Five Rock Supergroups That Actually Worked

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Not long ago, we finally saw the release of the long-awaited album from Radiohead/Red Hot Chili Peppers supergroup Atoms for Peace, and it got me thinking: Supergroups are a tough trick to pull off. We all fantasize about our favorite musicians playing together, but when it actually comes to fruition, we often have mixed feelings.

There's the excitement, yeah, but it's mixed in with a sense of dread. After all, how many supergroups have turned out to be absolutely awful? The vast majority of them end up being pretty bad, all things considered. Like I said, it's a tough trick. But every once in a while, it oddly enough manages to work out and satisfy fans.

5. Head Wound City

If I told you that the guitarist from the Yeah Yeah Yeahs, notably a not-very-heavy band, was in a band who described themselves as "noisegrind," would you believe me? Well, that's exactly what Nick Zinner did when he joined the supergroup Head Wound City in 2004.

The band also consisted of Jordan Blilie and Cody Votolato from the Blood Brothers, and Justin Pearson and Gabe Serbian from the Locust. In other words, it was a post-hardcore fan's wet dream. The band didn't let down on the only album release they recorded, one of the heaviest and craziest albums any of the members had ever participated in. Blilie put it best, describing it as "kind of like if Alien and Predator started a band instead of fighting each other."

4. Wild Flag In the '90s, a wave of women invaded punk and planted their flag, proving to the formerly male-dominated punk-rock world that women could rock just as hard. Two of the most important bands on the scene were Sleater-Kinney and Helium.

Unfortunately, those bands no longer exist, but in 2010, Carrie Brownstein and Janet Weiss of Sleater-Kinney united with Mary Timony from Helium and Elephant Six and Rebecca Cole of the Minders to form Wild Flag, a new band in the spirit of the original scene, to rock a new generation.

3. Fantômas/Tomahawk Two of the best of Mike Patton's post-Faith No More projects have been supergroups. The first, Fantômas, was an avant garde metal band fronted by Patton and featuring King Buzzo from the Melvins, Trevor Dunn from Patton's former band Mr. Bungle and Dave Lombardo from Slayer.

The second, Tomahawk, a more alternative metal group, was composed of Patton, Duane Denison from the Jesus Lizard, Kevin Rutmanis from the Melvins (recently replaced by Dunn) and John Stanier of Helmet.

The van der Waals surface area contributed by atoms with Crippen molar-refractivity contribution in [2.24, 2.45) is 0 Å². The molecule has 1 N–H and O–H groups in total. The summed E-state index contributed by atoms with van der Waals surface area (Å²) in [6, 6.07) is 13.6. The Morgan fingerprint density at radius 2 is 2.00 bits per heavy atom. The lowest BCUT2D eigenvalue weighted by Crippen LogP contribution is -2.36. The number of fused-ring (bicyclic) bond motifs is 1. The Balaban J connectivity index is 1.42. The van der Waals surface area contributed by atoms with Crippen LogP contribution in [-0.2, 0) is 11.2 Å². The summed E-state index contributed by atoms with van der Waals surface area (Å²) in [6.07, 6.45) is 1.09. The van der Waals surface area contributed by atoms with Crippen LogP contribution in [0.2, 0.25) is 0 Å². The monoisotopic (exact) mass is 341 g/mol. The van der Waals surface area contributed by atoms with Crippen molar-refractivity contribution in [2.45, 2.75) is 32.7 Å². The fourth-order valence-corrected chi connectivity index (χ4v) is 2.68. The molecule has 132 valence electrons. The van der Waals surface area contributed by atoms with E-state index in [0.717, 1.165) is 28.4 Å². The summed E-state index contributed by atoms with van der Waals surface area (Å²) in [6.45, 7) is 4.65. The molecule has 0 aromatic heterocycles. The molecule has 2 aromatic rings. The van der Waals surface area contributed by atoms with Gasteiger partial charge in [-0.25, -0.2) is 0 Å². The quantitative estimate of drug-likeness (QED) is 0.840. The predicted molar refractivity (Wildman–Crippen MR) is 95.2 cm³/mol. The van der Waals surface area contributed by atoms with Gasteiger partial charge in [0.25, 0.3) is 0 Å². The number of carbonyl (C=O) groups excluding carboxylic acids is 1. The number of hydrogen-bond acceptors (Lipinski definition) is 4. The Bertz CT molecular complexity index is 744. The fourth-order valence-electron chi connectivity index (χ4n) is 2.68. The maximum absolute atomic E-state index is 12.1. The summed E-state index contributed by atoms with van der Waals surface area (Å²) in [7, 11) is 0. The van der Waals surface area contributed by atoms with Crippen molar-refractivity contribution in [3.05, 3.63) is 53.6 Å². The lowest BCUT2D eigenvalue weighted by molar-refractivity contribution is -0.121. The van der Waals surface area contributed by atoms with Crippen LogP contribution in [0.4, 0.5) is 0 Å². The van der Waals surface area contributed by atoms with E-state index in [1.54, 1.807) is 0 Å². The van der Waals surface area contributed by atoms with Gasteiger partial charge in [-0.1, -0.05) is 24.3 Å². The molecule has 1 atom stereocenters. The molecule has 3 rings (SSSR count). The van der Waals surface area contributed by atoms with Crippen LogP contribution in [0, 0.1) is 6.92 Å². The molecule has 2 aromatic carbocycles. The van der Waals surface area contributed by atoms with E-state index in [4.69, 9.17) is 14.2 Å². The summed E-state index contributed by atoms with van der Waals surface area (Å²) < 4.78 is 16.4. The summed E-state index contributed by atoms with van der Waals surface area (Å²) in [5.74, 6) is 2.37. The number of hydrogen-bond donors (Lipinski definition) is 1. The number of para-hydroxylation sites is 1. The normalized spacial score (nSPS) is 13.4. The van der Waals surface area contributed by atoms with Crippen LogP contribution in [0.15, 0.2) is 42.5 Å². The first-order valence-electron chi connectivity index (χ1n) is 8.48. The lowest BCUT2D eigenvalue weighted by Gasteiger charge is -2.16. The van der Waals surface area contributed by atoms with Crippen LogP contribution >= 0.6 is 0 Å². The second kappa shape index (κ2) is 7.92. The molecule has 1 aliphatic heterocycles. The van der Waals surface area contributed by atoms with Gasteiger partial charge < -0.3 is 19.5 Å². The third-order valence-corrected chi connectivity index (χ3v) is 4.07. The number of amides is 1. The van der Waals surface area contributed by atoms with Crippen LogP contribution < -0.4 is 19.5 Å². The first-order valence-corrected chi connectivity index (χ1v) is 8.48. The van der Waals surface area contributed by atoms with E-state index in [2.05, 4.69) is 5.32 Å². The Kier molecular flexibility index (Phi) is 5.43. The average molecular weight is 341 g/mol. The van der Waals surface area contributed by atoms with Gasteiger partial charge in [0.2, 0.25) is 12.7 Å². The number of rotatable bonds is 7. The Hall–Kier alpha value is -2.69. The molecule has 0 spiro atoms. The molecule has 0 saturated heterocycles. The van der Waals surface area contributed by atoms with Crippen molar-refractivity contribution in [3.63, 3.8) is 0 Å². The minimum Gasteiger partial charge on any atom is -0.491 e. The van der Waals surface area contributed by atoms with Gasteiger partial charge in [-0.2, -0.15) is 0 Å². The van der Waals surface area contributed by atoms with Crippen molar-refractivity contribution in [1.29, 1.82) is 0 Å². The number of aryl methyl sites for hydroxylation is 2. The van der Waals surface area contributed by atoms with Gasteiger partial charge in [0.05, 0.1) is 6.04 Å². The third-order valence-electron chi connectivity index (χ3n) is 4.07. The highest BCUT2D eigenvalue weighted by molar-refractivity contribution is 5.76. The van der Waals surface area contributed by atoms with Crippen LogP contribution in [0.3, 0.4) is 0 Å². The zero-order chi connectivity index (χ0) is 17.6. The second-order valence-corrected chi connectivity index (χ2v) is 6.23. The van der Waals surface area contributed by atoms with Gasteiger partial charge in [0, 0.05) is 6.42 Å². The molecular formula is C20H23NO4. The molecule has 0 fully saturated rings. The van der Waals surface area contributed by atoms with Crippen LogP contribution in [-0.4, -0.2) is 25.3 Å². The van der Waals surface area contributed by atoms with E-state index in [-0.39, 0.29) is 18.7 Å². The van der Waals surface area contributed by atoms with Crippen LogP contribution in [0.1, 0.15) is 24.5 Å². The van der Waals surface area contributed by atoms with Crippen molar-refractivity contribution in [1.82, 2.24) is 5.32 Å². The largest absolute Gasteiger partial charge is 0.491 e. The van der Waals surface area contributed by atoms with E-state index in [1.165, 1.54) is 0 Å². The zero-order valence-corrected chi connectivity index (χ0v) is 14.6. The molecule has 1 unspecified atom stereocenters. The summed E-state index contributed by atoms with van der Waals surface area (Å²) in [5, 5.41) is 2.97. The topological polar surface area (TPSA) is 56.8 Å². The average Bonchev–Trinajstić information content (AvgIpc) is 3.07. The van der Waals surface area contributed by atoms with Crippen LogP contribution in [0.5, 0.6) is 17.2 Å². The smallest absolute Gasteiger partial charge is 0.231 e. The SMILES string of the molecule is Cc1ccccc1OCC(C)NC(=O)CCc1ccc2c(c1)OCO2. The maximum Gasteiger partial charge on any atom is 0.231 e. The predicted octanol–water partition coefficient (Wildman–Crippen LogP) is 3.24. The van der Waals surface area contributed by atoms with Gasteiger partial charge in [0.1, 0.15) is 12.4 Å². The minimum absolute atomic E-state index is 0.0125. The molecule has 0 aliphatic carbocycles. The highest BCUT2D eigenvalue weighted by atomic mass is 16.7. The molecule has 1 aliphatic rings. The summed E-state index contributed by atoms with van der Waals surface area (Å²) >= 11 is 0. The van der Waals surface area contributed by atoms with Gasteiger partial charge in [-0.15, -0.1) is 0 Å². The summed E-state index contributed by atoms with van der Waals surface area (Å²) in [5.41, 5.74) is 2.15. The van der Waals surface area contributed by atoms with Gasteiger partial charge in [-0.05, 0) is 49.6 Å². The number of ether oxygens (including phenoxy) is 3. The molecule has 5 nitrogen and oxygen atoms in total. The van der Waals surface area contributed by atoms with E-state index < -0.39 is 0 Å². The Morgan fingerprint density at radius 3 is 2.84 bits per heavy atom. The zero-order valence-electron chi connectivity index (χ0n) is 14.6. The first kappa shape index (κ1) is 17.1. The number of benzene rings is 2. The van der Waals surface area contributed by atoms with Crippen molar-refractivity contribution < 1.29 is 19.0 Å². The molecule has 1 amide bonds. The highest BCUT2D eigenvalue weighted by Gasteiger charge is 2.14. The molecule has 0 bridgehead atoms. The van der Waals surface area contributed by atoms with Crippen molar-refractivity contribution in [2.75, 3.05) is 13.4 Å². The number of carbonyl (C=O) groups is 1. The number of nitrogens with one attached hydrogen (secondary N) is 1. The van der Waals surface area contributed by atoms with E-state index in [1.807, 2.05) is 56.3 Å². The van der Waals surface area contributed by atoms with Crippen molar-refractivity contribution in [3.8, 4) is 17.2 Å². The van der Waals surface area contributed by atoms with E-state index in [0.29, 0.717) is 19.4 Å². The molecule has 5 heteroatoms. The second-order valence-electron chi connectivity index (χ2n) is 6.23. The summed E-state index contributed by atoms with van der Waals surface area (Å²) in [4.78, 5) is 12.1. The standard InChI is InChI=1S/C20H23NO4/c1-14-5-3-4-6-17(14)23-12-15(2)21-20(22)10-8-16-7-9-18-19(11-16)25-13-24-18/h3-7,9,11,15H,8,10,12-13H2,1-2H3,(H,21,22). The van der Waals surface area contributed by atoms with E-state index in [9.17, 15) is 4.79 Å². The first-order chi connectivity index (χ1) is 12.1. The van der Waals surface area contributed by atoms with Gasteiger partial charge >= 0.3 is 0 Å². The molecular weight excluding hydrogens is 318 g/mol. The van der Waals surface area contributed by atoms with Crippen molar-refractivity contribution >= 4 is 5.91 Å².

Both bands have been among the most rewarding projects of Patton's career and have won all the members a great deal of critical acclaim outside of their respective bands.

2. Bob Dylan and the Band Bob Dylan on his own was perhaps the most important star of the '60s, standing alongside the Beatles as the greatest musical legacy of the era. But by the latter half of the '60s, many had lost faith in him as he had turned to experimentation and spurning his fans. Few knew that at the time, he was recording an album with the Band, a stellar band in their own right, to produce some of his greatest music.

Those who did know managed to get their hands on the recordings through bootleg records. By the '70s, most who really cared had already heard them, but Dylan finally decided to let the world have the songs legally. The Basement Tapes ended up being one of Dylan's most well-regarded albums of the '70s and saved him some good will during a down period of his career.

1. Temple of the Dog Perhaps the greatest supergroup album wasn't intended to be one. Temple of the Dog just started because Mother Love Bone front man Andrew Wood tragically passed away and the band, in their mourning, got together with some friends to record a sort of tribute album to him.

Of course, we all know that those former Mother Love Bone members became Pearl Jam and the friend they got to sing on the record was Soundgarden front man Chris Cornell. The album met with hesitation at first, but it hit big after people caught on to Soundgarden and Pearl Jam. Suddenly the all-star grunge collab was making waves and for good reason: It was an absolute tour de force of an album.

From start to finish, almost every song is a perfect mix of the classic Pearl Jam sound with Cornell's soaring vocals (along with duets and backups with future PJ front man Eddie Vedder), and it delivered not only touching tributes to the dearly departed Andrew Wood, but some of the most solid grunge hits of the '90s.

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